You would think that with how this years been going, scammers would give it a rest. Nope, that's not the case. In my opinion, they've gotten worse.

Am I the only one receiving these "Speed Camera Violations" emails right and left? The last one I received was from Connecticut, which I know is a scam, because I barely leave my house. The best one I've received, and by best, I mean the one that made me laugh the most, was addressed to Mr./Mrs. Gray. If you know me, you know I'm as single as a dollar bill and I'm not looking for change.

The newest in scams is an Amazon Prime scam. Ron Kroll spoke to the Detroit Free Press about how he was recently a victim of a phone scam. He received a phone call from "Amazon" claiming there were pending charges for $779.75. The recording told if he hadn't made those purchases, to press 1, to speak to an Amazon representative. Thankfully, he fumbled with the phone and pressed the wrong button. When he called Amazon, they assured him there were no pending charges on his account for that amount.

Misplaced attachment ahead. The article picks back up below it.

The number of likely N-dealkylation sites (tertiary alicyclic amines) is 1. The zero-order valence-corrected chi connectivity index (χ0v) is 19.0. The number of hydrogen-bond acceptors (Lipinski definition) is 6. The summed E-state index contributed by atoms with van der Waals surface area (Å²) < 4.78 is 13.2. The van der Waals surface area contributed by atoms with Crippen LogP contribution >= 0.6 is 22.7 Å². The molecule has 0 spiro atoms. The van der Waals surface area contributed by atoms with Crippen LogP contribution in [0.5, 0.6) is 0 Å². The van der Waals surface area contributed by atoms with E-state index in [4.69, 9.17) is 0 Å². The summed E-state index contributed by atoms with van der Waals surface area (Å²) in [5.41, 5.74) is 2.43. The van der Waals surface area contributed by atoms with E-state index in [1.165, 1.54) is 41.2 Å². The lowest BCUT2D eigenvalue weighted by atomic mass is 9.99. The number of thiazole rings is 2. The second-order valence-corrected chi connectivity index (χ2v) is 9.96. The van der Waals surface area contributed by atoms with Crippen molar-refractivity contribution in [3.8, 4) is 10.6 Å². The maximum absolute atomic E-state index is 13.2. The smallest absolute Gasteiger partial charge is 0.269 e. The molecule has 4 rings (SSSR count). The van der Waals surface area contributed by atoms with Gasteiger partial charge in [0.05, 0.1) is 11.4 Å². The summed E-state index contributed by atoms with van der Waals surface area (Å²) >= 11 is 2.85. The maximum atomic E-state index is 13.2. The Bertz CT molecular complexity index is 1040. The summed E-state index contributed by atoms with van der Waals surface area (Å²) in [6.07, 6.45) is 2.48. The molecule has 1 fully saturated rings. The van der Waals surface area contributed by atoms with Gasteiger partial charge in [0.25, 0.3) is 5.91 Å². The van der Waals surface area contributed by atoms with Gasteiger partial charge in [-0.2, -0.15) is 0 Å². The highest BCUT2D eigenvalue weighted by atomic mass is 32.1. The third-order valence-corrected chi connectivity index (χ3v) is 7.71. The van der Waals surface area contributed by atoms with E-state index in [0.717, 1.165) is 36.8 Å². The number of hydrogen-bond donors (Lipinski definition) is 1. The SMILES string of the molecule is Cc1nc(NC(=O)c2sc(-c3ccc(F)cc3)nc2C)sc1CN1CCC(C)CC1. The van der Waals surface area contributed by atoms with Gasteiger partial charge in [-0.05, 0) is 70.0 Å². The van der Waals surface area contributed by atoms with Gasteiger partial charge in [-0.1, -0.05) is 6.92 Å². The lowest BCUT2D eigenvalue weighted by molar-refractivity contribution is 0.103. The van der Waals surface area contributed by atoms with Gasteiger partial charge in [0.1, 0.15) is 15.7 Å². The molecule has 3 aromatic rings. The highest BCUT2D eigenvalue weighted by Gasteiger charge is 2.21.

Here's how to avoid scammers if you receive a call like this..

"Scammers try to scare you into thinking that your bank account or credit card has somehow been compromised — and you must act immediately by handing over more personal information to fix the problem. One red flag of a scam: The robocall asks you to hit 1 or some other key to continue. The target is then asked to re-enter personal information, including bank account information."

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